Places that Matter

  • strict warning: Declaration of cck_facet::build_root_categories_query() should be compatible with faceted_search_facet::build_root_categories_query() in /home/placemat/placematters.dreamhosters.com/sites/all/modules/cck_facets/cck_facets.inc on line 16.
  • strict warning: Declaration of content_type_facet::build_root_categories_query() should be compatible with faceted_search_facet::build_root_categories_query() in /home/placemat/placematters.dreamhosters.com/sites/all/modules/faceted_search/content_type_facet.module on line 243.
  • strict warning: Declaration of taxonomy_facet::build_root_categories_query() should be compatible with faceted_search_facet::build_root_categories_query() in /home/placemat/placematters.dreamhosters.com/sites/all/modules/faceted_search/taxonomy_facets.module on line 400.

Bridge Street AWME Church

click on image for slideshow
Stained Glass, Jennifer Scott
Stained Glass, Jennifer Scott
Jennifer Scott
Jennifer Scott
Jennifer Scott
The oldest African-American congregation in Brooklyn
Place Details »

Place Matters Profile

Established in 1818, the Bridge Street African Wesleyan Methodist Episcopal (AWME) Church is home to the oldest African-American congregation in Brooklyn. Long a refuge and a resource in its neighborhood, the church now also has a community development affiliate organization, the Bridge Street Development Corporation.

Originally known simply as the African Wesleyan Methodist Episcopal (AWME) Church, the Bridge Street AWME Church was founded in downtown Brooklyn and moved to Bridge Street in Bedford-Stuyvesant in 1854. In 1938, it moved for the final time to its current location in a gothic-style church on Stuyvesant Avenue.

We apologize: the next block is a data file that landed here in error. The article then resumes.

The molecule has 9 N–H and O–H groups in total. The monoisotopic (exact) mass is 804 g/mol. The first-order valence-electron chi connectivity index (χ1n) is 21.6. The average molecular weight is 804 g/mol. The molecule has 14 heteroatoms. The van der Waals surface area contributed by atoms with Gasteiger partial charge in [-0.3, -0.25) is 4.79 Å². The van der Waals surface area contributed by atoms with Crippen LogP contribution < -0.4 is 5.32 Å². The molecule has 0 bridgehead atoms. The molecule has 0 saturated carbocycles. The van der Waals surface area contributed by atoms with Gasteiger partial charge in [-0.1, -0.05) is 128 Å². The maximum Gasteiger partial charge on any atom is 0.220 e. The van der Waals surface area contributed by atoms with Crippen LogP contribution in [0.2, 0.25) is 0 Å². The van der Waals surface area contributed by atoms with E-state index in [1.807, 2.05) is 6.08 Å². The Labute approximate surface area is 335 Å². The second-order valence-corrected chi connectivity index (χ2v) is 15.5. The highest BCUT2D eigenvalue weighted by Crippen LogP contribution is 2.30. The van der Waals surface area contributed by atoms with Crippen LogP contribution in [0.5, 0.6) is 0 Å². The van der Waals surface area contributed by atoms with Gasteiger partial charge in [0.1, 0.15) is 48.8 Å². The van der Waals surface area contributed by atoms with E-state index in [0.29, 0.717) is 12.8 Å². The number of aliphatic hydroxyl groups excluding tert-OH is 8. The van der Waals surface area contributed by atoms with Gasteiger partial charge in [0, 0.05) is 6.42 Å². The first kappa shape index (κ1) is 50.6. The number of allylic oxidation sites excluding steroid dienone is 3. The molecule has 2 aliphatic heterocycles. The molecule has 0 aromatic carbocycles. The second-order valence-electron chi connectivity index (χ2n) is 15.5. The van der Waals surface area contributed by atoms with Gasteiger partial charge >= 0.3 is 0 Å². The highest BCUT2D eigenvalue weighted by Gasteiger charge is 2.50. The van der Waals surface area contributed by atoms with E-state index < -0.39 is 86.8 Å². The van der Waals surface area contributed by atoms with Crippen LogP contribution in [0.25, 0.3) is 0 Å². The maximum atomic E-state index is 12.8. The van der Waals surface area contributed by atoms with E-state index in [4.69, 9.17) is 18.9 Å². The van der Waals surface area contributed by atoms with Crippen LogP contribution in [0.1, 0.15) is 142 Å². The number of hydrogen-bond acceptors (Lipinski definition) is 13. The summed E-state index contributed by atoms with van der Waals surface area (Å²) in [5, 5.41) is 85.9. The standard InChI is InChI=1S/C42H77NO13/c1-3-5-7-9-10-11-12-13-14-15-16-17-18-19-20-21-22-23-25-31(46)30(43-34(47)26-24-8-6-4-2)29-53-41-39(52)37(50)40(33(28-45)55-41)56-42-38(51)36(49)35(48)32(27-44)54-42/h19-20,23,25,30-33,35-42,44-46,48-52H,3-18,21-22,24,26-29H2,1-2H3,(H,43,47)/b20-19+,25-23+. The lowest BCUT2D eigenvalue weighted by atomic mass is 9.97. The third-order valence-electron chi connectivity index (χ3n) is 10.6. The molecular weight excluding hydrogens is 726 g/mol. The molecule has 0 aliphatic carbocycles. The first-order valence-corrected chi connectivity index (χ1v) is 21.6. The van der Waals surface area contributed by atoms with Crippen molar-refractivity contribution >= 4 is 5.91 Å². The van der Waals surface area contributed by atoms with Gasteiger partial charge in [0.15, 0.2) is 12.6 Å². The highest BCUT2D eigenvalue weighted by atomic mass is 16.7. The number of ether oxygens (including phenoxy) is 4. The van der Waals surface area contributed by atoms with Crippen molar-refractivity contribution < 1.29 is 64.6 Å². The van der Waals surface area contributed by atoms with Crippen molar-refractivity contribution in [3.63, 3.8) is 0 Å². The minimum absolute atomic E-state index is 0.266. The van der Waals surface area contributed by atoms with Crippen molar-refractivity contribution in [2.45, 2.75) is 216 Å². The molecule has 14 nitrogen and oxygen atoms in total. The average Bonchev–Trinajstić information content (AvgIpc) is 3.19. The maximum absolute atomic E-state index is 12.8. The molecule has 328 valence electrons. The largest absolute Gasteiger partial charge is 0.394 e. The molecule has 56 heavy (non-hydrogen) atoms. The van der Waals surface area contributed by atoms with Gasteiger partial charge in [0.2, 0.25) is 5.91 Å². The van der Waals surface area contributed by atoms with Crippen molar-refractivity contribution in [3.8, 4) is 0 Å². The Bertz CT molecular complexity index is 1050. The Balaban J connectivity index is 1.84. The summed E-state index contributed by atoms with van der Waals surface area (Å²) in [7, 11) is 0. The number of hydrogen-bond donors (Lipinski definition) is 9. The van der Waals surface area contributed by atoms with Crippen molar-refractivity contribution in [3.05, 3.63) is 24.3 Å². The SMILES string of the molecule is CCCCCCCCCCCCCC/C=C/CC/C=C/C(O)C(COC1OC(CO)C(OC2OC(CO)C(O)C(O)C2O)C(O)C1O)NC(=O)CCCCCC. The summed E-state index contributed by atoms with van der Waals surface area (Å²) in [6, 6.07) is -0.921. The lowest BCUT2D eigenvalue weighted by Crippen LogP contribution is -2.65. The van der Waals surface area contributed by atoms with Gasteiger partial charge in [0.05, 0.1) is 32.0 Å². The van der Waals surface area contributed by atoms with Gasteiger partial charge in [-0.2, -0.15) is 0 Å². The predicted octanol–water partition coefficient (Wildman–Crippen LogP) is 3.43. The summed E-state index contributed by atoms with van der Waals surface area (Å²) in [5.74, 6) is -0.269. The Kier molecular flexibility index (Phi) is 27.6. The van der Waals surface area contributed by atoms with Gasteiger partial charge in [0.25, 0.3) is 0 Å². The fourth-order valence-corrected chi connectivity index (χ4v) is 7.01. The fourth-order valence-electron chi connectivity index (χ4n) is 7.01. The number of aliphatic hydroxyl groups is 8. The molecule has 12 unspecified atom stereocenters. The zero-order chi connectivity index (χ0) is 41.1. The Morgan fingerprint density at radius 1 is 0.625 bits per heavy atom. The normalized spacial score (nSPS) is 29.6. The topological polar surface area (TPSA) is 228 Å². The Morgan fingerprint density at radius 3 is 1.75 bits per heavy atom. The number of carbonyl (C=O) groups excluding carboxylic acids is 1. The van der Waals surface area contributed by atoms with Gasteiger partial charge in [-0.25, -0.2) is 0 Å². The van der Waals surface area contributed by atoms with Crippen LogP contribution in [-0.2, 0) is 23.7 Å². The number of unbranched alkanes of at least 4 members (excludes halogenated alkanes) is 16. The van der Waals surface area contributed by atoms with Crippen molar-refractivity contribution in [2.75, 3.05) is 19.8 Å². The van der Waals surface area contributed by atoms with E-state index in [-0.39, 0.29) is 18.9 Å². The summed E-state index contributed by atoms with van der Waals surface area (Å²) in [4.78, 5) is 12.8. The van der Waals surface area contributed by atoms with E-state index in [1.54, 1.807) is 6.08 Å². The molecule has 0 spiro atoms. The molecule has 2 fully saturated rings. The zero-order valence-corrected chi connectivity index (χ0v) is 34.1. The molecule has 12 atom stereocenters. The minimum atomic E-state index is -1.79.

The church's early history as a community resource includes the establishment in 1827 of an African Free School called Colored School No. 1, and its purported role as a stop on the Underground Railroad. It also served as a refuge for Blacks fleeing the 1863 draft riots in Manhattan.

In 1995, the church's then-pastor Rev. Fred A. Lewis led the drive to create the Bridge Street Development Corporation. This community development organization was designed to be the economic development arm of the church, similar in structure to the Abyssian Development Corporation in Harlem. As of 2004, both the church and the development corporation continue to serve the spiritual and practical needs of the Bedford-Stuyvesant community.

Sources:

Citzens Committee for New York City. The Neighborhoods of Brooklyn. New Haven: Yale University Press, 1998.